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'The Green Mile': Above and Beyond

By Desson Howe
Washington Post Staff Writer
Friday, December 10, 1999


    The Green Mile Tom Hanks stars as a head prison guard in "The Green Mile."
(Castle Rock)
Believability in "The Green Mile" may stretch to the bursting point. And the prison guards in this death row movie might seem friendlier than a cluster of Hilton concierges.

But thanks to brilliant storytelling, built around the great, pounding heart of a prisoner called John Coffey, that rubbery skin never breaks.

It doesn't break because you don't want it to. That's the hokum, that's the magic of writer-director Frank Darabont's movie, adapted from Stephen King's six-part, serialized novel.

When nursing home resident Paul Edgecomb (Dabbs Greer) watches Fred Astaire singing "Cheek to Cheek" in a rerun movie one day, he dissolves into tears. Prompted by fellow resident Elaine, (Eve Brent), he recounts the most bittersweet episode of his life, when he was a prison guard in Louisiana.

In Edgecomb's story, we return to the 1930s, where death row inmates spend their final months or years awaiting execution at the Cold Mountain Penitentiary. Every prisoner has his final morning, when he must walk the green linoleum floor (hence the title) leading to the electric chair. When that day comes, head guard Edgecomb (now played by Tom Hanks) and his detail are there to make sure things go as smoothly and calmly as possible.

The execution is a gruesome, antiquated procedure, as the inmate sits on a chair known as "Old Sparky," attended by tight-lipped officials and the friends and family of the murdered. Edgecomb and his men, including Brutus "Brutal" Howell (David Morse) and Dean Stanton (Barry Pepper), take great pride in their humane professionalism.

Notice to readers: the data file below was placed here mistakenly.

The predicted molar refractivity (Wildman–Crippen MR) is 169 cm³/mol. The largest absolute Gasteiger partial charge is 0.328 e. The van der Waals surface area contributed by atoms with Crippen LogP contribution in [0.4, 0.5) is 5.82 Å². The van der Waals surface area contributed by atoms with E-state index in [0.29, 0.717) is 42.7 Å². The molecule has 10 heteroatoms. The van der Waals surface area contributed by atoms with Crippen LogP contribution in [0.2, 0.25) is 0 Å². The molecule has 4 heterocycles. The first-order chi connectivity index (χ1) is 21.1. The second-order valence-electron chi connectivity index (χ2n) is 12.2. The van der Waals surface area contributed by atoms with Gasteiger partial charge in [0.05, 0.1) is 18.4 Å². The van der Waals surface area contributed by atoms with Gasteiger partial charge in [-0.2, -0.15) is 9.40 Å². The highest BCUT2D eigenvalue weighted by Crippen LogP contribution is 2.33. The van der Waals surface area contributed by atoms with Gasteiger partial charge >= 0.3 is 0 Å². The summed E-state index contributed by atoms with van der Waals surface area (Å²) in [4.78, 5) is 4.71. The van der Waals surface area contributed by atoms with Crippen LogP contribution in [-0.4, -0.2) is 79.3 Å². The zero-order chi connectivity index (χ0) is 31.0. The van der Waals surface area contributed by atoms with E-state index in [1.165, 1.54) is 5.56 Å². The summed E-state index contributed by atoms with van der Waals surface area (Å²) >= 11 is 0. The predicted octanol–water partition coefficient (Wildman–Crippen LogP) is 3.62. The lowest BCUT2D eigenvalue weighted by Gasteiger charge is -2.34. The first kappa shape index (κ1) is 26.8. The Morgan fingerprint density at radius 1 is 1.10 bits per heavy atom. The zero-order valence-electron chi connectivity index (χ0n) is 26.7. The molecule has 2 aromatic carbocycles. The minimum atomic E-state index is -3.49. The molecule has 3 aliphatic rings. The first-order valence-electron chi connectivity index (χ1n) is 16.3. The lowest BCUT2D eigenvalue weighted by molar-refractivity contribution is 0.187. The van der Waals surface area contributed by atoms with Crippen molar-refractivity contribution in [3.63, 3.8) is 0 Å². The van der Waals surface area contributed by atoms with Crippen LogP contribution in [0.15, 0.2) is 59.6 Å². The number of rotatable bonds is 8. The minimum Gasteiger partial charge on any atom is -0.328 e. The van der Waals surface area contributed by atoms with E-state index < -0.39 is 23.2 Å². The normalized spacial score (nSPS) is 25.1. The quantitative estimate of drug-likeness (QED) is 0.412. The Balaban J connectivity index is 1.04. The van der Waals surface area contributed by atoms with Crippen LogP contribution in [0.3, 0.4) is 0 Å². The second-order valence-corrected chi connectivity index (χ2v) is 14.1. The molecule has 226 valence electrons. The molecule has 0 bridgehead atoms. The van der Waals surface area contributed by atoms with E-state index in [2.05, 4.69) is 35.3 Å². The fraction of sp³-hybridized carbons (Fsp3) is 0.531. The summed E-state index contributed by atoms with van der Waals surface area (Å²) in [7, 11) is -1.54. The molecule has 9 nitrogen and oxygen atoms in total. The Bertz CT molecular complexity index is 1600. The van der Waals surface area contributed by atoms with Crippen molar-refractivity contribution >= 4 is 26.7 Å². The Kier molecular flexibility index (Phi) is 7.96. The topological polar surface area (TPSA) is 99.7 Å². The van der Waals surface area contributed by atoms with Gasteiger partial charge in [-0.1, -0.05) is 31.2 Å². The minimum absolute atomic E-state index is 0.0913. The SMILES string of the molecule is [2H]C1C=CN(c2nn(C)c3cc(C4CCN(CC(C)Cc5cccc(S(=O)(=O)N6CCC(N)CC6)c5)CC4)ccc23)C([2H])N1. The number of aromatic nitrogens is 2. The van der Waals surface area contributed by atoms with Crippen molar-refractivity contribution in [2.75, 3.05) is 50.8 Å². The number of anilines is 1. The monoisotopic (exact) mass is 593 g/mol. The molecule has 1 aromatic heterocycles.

It's never easy to say goodbye to a prisoner, no matter how hideous his crime. But in 1935, Edgecomb faces the most excruciating ordeal of his career when John Coffey (Michael Clarke Duncan), a seven-foot-tall African American, enters the compound.

The enormous, muscular Coffey – sentenced to death for the murder of two young girls – would be intimidating if he wasn't so gentle, respectful of white folks and terrified of the dark. Edgecomb has a growing conviction that Coffey may not be guilty of that horrendous crime.

But in the meantime, he has other more pressing concerns, including Percy Wetmore (Doug Hutchison), a sadistic new guard who uses his family connection to the governor to ignore Edgecomb's authority, and William "Wild Bill" Wharton (Sam Rockwell), a demented killer whose Bubba charms belie an actively evil soul.

Edgecomb is also preoccupied with other prisoners ahead of Coffey in the death queue, such as Arlen Bitterbuck (Graham Greene), a quiet man who seeks spiritual solace before his death; and Eduard "Del" Delacroix (Michael Jeter), a charming man who befriends a willful little mouse he dubs Mr. Jingles. But Coffey's time will come, as it surely must.

Darabont, who also adapted King's "The Shawshank Redemption" for the screen, pumps these and other fascinating elements into that ever-expanding balloon. From its deceptively easygoing beginning to the heart-wrenching finale, "The Green Mile" keeps you wonderfully high above the cynical ground.

Darabont has also selected a superb cast to maintain this affecting buoyancy. Hanks is very engaging as Edgecomb, whose dawning conscience – particularly regarding Coffey – informs the entire drama. Morse brings a deep-seated integrity to Brutus, whose gentle wisdom controls his temptation to pummel Wetmore into pulp. As Wetmore and "Wild Bill," Hutchison and Rockwell are so infuriating, so blissfully hateful, you may find your fingernails boring holes into your palms. And then there's Duncan, whose presence is literally and figuratively, the biggest thing in the movie. I'd tell you more but that would be letting the enjoyable helium out of the balloon.

THE GREEN MILE (R, 180 minutes) - Contains occasional disturbing violence and obscenity.

© Copyright 1999 The Washington Post Company


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